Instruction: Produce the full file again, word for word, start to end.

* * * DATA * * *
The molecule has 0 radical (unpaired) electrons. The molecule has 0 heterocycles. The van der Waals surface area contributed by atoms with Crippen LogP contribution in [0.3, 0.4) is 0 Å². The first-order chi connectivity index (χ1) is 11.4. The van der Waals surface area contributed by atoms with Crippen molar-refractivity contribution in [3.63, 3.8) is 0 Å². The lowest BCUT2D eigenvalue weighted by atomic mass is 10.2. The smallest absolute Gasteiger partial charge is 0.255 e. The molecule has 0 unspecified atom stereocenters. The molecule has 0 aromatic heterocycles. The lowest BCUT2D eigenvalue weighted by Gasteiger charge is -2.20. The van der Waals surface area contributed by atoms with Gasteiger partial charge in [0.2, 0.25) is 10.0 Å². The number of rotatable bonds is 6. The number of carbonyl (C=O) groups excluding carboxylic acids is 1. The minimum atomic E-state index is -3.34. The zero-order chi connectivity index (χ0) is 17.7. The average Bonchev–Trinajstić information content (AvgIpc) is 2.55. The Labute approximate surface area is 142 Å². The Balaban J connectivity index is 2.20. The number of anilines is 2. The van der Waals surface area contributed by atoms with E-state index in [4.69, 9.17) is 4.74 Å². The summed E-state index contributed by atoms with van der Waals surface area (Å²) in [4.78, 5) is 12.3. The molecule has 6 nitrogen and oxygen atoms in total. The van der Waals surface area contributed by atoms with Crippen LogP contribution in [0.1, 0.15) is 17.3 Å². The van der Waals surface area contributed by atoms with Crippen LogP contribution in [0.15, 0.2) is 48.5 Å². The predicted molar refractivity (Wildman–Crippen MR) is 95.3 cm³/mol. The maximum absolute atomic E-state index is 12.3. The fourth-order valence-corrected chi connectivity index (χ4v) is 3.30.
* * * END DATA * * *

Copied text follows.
The molecule has 0 radical (unpaired) electrons. The molecule has 0 heterocycles. The van der Waals surface area contributed by atoms with Crippen LogP contribution in [0.3, 0.4) is 0 Å². The first-order chi connectivity index (χ1) is 11.4. The van der Waals surface area contributed by atoms with Crippen molar-refractivity contribution in [3.63, 3.8) is 0 Å². The lowest BCUT2D eigenvalue weighted by atomic mass is 10.2. The smallest absolute Gasteiger partial charge is 0.255 e. The molecule has 0 unspecified atom stereocenters. The molecule has 0 aromatic heterocycles. The lowest BCUT2D eigenvalue weighted by Gasteiger charge is -2.20. The van der Waals surface area contributed by atoms with Gasteiger partial charge in [0.2, 0.25) is 10.0 Å². The number of rotatable bonds is 6. The number of carbonyl (C=O) groups excluding carboxylic acids is 1. The minimum atomic E-state index is -3.34. The zero-order chi connectivity index (χ0) is 17.7. The average Bonchev–Trinajstić information content (AvgIpc) is 2.55. The Labute approximate surface area is 142 Å². The Balaban J connectivity index is 2.20. The number of anilines is 2. The van der Waals surface area contributed by atoms with E-state index in [4.69, 9.17) is 4.74 Å². The summed E-state index contributed by atoms with van der Waals surface area (Å²) in [4.78, 5) is 12.3. The molecule has 6 nitrogen and oxygen atoms in total. The van der Waals surface area contributed by atoms with Crippen LogP contribution in [0.1, 0.15) is 17.3 Å². The van der Waals surface area contributed by atoms with Crippen LogP contribution in [0.15, 0.2) is 48.5 Å². The predicted molar refractivity (Wildman–Crippen MR) is 95.3 cm³/mol. The maximum absolute atomic E-state index is 12.3. The fourth-order valence-corrected chi connectivity index (χ4v) is 3.30.